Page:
Editor Jaimie Kaffash on the health secretary’s new plan
In a way, I owe Thérèse Coffey a debt of gratitude. When we heard she was publishing her plan on the Thursday we were due to go to press, it put the whole Pulse team in a quandary. Was this going to be a seismic change to general practice from the new, radical Government? Would we have to put Dr Coffey on the front cover and rejig the whole magazine? So when the plan came out and turned out to be a whole load of nothingness, it significantly reduced our workload.
But reducing the Pulse team’s workload wasn’t the aim. The only aim in terms of general practice should have been reducing workload for GPs and their teams. Being fair, there are a couple of policies that – although lacking in detail – do have some potential: addressing the ridiculous anomaly whereby GPs are taxed on pension benefits they will never receive; and the provision allowing pharmacists to prescribe contraception.
Realistically, these are drops in the ocean. But the plan achieved what was clearly Dr Coffey’s main aim – to generate headlines around tackling GP waiting times. The pledge to offer GP appointments within two weeks led the news agenda, firmly framing Dr Coffey as someone who understands the problems faced by patients.
Let’s be clear – there is no enforceable target. In an LBC radio interview, Dr Coffey explained that the mechanism for ‘enforcing’ the target was publishing practice-level waiting times and allowing patients to vote with their feet, which would see funding move with them.
This of course won’t bring waiting times down. When the data are published in November, a functioning free market won’t suddenly appear. We know from our Lost Practices investigation that surgeries in deprived areas struggle more than others. Those patients will find that all their local practices have longer waiting times.
If, somehow, patients do act on Dr Coffey’s advice and – even less likely – a practice has managed to keep its waiting times shorter than those of its neighbours, the influx of patients flocking in as a result of these tables means they won’t be short for much longer. The impact on continuity of care of patients merrily moving around based on the latest data is not even considered.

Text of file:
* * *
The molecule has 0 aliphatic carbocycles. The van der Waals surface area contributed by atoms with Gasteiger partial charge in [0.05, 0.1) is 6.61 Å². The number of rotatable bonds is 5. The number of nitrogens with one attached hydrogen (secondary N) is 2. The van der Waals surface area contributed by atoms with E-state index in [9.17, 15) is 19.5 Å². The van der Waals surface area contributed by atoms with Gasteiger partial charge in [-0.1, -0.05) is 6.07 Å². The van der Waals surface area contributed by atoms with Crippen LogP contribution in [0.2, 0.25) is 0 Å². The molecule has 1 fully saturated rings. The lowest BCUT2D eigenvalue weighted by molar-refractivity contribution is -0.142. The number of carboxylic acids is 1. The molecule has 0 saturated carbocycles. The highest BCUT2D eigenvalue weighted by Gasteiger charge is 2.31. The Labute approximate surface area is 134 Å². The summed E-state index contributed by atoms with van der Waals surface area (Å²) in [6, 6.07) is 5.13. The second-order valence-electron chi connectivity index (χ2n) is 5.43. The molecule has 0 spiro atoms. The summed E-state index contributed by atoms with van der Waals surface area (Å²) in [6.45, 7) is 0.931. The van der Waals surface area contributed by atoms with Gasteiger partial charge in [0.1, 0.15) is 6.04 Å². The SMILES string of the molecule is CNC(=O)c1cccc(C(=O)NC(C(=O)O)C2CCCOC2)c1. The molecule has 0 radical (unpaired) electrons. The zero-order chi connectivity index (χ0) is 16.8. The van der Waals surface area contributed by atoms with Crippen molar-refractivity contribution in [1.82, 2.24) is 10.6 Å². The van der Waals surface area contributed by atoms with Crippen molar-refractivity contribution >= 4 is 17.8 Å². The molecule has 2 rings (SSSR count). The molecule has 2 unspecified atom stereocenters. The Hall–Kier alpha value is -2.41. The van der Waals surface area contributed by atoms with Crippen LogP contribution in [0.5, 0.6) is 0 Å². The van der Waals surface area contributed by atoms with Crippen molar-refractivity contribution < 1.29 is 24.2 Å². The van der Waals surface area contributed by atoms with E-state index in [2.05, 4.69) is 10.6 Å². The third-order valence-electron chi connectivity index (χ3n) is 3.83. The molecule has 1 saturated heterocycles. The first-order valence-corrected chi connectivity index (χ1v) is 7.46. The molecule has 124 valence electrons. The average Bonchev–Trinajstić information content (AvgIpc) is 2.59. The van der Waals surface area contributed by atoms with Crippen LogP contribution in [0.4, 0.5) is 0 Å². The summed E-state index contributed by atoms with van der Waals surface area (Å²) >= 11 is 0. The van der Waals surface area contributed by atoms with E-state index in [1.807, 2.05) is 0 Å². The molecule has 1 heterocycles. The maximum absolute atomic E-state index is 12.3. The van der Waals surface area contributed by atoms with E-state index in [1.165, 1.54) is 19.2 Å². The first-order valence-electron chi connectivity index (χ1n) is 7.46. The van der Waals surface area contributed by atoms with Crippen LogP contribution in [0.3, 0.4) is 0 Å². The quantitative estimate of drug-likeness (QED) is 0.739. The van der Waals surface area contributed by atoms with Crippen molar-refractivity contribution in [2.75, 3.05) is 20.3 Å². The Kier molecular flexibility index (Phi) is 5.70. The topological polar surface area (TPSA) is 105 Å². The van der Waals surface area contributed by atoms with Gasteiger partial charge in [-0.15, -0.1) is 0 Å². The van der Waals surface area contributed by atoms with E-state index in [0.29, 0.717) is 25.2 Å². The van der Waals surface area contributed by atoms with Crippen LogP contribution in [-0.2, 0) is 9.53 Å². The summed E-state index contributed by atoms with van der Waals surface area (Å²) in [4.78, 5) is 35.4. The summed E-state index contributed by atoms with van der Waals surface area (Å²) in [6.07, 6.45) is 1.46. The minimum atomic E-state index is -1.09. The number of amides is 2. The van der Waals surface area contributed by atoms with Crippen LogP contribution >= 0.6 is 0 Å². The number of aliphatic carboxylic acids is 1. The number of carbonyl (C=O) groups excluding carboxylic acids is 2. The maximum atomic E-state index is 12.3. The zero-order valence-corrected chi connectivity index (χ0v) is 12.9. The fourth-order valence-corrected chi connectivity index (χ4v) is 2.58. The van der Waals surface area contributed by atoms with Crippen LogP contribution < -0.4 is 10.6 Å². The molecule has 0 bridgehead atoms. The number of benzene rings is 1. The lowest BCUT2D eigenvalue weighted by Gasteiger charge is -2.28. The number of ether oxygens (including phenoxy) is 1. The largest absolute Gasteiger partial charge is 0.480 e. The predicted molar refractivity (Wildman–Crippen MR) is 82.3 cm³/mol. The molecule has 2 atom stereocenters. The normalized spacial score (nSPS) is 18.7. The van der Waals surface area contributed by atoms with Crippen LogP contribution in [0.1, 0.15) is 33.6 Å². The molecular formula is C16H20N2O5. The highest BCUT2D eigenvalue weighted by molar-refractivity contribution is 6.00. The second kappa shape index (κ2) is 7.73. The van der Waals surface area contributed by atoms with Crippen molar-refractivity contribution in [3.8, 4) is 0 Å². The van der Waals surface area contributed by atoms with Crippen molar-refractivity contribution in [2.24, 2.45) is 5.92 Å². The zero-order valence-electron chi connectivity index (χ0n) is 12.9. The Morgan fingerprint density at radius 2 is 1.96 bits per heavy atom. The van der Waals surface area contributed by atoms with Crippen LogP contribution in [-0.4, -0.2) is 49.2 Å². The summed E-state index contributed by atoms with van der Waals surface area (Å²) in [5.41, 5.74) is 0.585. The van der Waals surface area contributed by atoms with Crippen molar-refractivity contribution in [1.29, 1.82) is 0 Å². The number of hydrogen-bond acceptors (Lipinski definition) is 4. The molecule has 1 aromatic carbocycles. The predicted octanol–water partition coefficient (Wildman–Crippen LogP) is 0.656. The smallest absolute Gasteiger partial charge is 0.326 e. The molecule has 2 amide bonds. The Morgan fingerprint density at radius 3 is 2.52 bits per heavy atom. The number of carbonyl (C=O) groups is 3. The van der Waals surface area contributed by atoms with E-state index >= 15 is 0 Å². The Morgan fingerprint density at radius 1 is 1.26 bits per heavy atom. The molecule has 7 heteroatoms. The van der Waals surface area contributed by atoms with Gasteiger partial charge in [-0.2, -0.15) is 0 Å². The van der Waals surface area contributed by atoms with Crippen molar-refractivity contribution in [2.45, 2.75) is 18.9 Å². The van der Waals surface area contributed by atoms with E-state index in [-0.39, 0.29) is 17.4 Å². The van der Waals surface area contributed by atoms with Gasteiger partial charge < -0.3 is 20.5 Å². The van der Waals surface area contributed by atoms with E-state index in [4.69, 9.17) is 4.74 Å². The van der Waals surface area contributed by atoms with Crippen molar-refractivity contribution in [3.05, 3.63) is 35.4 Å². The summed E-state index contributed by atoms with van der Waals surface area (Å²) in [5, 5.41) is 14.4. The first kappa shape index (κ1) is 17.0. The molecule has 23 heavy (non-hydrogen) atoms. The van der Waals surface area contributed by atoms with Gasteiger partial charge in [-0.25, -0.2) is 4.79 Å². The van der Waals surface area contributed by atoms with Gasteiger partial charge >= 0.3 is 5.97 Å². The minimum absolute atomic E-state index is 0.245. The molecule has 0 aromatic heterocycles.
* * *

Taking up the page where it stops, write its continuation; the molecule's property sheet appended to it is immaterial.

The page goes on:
In reality, patients won’t look at the data. Their local newspapers will, and some practices will inevitably be stigmatised. Patients won’t switch practices, but they will be keen to remind their GPs about the two-week pledge whenever they feel they have suboptimal care.
Because what this is really doing is moving any responsibility for the state of general practice away from the party that has been running the NHS for 12 years and on to GP practices. Dr Coffey is, of course, by no means the first health secretary to do this.
But she is implicitly telling the public that the reason appointment times are so long is because some individual GP practices are performing badly, and now they have the data to prove it. This ignores the structural factors that have left the profession in crisis: years of underfunding; a stated policy of making GPs pay ‘penance’ for the 2004 contract; funding coming with strings attached; and ministers stoking demand via the media. GPs are being handed responsibility for social problems that are the result of years of austerity.
Sadly, the tactic will work and GPs will find themselves at the sharp end of more bashing in the media, while the health secretary parades as the patients’ champion. There is certainly no sweetness in this Coffey plan.